The main difference between a lean startup and traditional, is that the lean method focuses more on experimentation. It essentially begins with your business plan.

A traditional startup approach requires a multiple year business plan that gives you a glimpse of the future of your business – what you want to achieve, goals and so on. A traditional plan is centred around a summary of your business, a description and strategy, competitor analysis and market analysis, details of management and structure of the organisation, along with financial details such as projections and information about investors and invoicing.

A lean startup business model (not generally called a plan), on the other hand, is more of a summary that covers the value your business might bring to the market. It also includes key partnerships and strategies you’ll use to get ahead of your competitors, target market details, and your revenue streams.

Is the Lean Startup method only for new tech ventures?

Anyone can use the Lean Startup method – any individual, group of people, company that is looking to develop and market new products, services or systems. The techniques are used by entrepreneurs, just as much as they’re used by major corporations for the release of new products.

Final thoughts

In summary, there are three key steps for getting started on the lean startup method.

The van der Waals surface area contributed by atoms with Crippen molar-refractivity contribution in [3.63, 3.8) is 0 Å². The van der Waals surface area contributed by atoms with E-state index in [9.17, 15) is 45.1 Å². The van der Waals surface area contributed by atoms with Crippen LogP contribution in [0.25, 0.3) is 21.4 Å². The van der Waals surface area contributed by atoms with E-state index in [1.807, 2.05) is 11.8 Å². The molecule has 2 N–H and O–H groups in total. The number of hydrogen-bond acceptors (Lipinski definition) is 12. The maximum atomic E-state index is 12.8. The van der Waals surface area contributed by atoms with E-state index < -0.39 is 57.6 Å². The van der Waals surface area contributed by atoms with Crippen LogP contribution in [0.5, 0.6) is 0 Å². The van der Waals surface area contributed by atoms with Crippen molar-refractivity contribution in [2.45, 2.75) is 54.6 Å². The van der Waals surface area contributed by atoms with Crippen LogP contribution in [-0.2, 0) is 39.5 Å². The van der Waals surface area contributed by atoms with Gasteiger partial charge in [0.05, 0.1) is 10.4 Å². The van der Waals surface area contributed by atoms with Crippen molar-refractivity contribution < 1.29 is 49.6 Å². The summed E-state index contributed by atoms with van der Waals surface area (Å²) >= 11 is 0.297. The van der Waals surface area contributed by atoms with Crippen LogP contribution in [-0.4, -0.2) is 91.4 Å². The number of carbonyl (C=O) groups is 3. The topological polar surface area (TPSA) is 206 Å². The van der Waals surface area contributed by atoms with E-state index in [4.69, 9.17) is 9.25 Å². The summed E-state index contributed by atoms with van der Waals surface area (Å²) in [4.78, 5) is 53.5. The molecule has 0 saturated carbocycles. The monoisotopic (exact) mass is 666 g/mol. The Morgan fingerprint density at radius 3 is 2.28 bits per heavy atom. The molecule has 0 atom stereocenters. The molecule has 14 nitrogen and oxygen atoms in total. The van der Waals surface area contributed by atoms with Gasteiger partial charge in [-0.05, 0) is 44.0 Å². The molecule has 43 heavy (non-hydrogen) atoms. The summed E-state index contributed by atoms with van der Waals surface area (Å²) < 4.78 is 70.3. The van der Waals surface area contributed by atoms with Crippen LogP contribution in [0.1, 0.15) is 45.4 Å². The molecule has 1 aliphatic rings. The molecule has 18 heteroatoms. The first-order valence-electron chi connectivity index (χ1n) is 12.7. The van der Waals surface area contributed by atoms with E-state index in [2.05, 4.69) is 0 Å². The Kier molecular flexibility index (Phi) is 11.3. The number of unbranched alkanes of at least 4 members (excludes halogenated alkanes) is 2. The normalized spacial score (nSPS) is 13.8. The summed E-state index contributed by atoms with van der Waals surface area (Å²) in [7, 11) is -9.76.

1. Have the right business idea and write your model (plan). Is your product or service going to solve problems that are important enough that people will pay for it?

  2. Create a minimum viable product that allows you to test the market – getting feedback and data from a select number of potential customers. You could also consider something like Kickstarter – which gives you the chance to sell your product before it’s designed.

  3. Experiment. Introduce your product to the world and test with real customers to see if your idea is viable. You’ll need to collect data and analyse it to ensure you’re on the right track.

The Lean Startup method essentially allows new business entrepreneurs and established corporations the chance to stay with the customers – understanding what they need, in order to keep your products and services on the right track.

The Bottom Line is brought to you by a global team of collaborators who believe that anyone should be able to participate and thrive in the economy.